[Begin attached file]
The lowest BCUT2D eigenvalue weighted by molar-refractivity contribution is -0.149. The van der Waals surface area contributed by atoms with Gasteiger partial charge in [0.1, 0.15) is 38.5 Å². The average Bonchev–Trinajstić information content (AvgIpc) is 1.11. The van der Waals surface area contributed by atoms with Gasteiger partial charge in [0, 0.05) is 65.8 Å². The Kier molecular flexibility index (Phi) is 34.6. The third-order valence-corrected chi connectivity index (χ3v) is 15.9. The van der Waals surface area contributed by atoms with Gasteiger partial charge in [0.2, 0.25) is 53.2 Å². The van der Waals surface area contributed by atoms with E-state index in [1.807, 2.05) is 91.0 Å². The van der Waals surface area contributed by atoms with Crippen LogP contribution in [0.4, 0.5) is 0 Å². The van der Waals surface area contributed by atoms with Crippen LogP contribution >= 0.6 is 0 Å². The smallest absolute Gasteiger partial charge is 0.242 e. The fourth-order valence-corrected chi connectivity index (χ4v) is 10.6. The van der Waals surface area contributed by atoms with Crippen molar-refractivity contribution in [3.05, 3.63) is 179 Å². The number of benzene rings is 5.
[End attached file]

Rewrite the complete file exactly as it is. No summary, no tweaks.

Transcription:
The lowest BCUT2D eigenvalue weighted by molar-refractivity contribution is -0.149. The van der Waals surface area contributed by atoms with Gasteiger partial charge in [0.1, 0.15) is 38.5 Å². The average Bonchev–Trinajstić information content (AvgIpc) is 1.11. The van der Waals surface area contributed by atoms with Gasteiger partial charge in [0, 0.05) is 65.8 Å². The Kier molecular flexibility index (Phi) is 34.6. The third-order valence-corrected chi connectivity index (χ3v) is 15.9. The van der Waals surface area contributed by atoms with Gasteiger partial charge in [0.2, 0.25) is 53.2 Å². The van der Waals surface area contributed by atoms with E-state index in [1.807, 2.05) is 91.0 Å². The van der Waals surface area contributed by atoms with Crippen LogP contribution in [0.4, 0.5) is 0 Å². The van der Waals surface area contributed by atoms with Crippen LogP contribution >= 0.6 is 0 Å². The smallest absolute Gasteiger partial charge is 0.242 e. The fourth-order valence-corrected chi connectivity index (χ4v) is 10.6. The van der Waals surface area contributed by atoms with Crippen molar-refractivity contribution in [3.05, 3.63) is 179 Å². The number of benzene rings is 5.